Skip to main content

Understanding database [4] : Indexes

Understanding database 4 : Indexes

As we have covered with little mentioning in the previous posts, indexes are crucial for the upgrade for performance of databases. There are 3 main types of indexes, including Tree-based indexes (ISAM, B+ tree), Hash based indexes (Extendible hashing, linear hashing) and bitmap indexes.

By definition, we consider index as a ‘a set of pages with pointers to the data page which contains the value’, namely we use a separate file for the ease of efficient accessing to various files. This upgrades the efficiency as we do not have to scan the entire relation (built up by tables etc) every time, but we will only have to look up the indexes which is much less data to search through. We may consider the use of index is more efficient if
(index lookup cost + record retrieval cost) < file scan cost
and we will make indexing decisions based on this relation.

We create an index in SQL with the format
CREATE INDEX ON <Table> (<attributes1>...)
and this allows us to create a customized index of our wanted attributes from one table that we would like to manipulate.

Typically, each index entry for a data record is a row, where each entry contains a search key value and pointer to a record in the table. The retrieval of records are based on the corresponding search key value, and the pointer references to the actual data record in the database.

Although we could grant a rather efficient look up performance for sorted files, it is still rather expensive for large data to update or to make access after all. As a solution, we introduce sparse indexes for the data file, and we give each page’s first entry a sparse index in order to allow for a further improved binary search. With the idea being recursively applied, we may able to generate Tree based indexes where we have non leaf levels that has its entries as pointers to index pages, and leaves as entries pointing to actual records. This is how we construct the tree based indexes that we have mentioned in the first paragraph. 

Comments

Popular posts from this blog

Understanding database [6] : Clustered Index

A clustered index is what is good for a range search over a range of search key values, and the index entries and the rows are ordered the same way, which is different from unclustered indexes (secondary indexes). To use a clustered index, we use the index to locate the first index entry at the start of the range, which where the first row is located at. If the index is clustered, subsequent rows will be stored in successive locations with the ordering , therefore it may minimize the page transfers and maximizes cache hits. For one table, there may only be one clustered index, whereas there can be as many unclustered indexes as you may want  to create. Unclustered indexes aren ’ t as good as clustered, but they might become necessary when it comes to finding for other attributes apart from the primary key. Smaller topics : Dense index & Sparse index When we say sparse index, we mean that there is an index entry for each page of the data file. With this structuring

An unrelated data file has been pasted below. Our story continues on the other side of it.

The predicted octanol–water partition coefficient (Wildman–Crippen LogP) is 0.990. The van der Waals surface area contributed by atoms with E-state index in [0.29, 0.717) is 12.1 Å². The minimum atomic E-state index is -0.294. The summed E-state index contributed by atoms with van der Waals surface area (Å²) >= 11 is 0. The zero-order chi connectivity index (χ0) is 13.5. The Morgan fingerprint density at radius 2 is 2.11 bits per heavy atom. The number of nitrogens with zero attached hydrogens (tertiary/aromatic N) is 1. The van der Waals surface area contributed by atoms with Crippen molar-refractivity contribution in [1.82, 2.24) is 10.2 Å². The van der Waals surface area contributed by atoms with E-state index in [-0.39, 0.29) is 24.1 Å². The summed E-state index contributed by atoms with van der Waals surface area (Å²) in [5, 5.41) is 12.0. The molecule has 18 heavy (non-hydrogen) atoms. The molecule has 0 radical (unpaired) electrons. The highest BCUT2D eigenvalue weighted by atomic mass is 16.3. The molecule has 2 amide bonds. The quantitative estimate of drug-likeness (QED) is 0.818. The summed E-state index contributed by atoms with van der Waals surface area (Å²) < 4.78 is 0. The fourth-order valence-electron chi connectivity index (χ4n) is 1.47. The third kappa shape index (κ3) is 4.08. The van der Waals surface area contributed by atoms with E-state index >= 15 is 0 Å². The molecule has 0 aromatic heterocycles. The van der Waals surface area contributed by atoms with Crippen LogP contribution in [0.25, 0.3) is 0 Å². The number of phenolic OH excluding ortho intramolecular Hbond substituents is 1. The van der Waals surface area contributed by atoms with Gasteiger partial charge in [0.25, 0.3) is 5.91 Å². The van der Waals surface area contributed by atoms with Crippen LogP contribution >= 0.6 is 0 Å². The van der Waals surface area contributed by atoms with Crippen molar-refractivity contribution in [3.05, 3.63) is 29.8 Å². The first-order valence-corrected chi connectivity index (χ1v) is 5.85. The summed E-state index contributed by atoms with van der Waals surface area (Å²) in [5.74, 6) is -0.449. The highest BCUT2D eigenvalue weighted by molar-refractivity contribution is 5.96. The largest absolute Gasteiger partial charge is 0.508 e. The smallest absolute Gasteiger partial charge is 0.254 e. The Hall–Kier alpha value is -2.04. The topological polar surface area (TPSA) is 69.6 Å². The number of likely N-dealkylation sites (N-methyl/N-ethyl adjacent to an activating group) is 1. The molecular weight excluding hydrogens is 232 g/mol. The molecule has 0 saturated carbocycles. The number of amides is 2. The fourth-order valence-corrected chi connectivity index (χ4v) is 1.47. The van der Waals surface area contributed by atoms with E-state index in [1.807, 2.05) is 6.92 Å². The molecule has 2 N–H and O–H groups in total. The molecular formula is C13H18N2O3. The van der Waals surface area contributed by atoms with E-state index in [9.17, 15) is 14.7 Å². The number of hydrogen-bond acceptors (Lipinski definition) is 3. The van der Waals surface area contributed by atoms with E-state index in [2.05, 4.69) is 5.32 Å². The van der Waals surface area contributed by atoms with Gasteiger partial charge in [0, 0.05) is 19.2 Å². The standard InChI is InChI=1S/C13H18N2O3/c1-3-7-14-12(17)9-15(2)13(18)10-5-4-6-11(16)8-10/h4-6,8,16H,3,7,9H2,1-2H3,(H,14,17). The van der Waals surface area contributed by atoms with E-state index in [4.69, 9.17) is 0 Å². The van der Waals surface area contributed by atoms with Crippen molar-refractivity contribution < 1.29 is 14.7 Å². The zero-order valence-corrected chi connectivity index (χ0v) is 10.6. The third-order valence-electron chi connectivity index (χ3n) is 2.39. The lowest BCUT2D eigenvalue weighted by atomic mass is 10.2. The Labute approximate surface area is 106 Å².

Understanding database [9] : Choosing indexes

Understanding database 9 : Choosing indexes When choosing indexes, we choose the best plan that suits for the queries, and look for additional indexes that may potentially upgrade upon that. Before creating, we must also consider the impact on updates in the workload, such that indexes take disk space. For a query, the WHERE clause are the main focus point to make indexes on, where exact matches suggest a hash index and range queries suggest a tree index. Clustering is extremely helpful when it comes to range queries, and may also help with equality queries if there are duplicates. Search keys with multiple attribute should be considered if a WHERE clause contains multiple conditions, and the order of attributes is important for range queries. Searching may become ‘index-only’ with such indexes.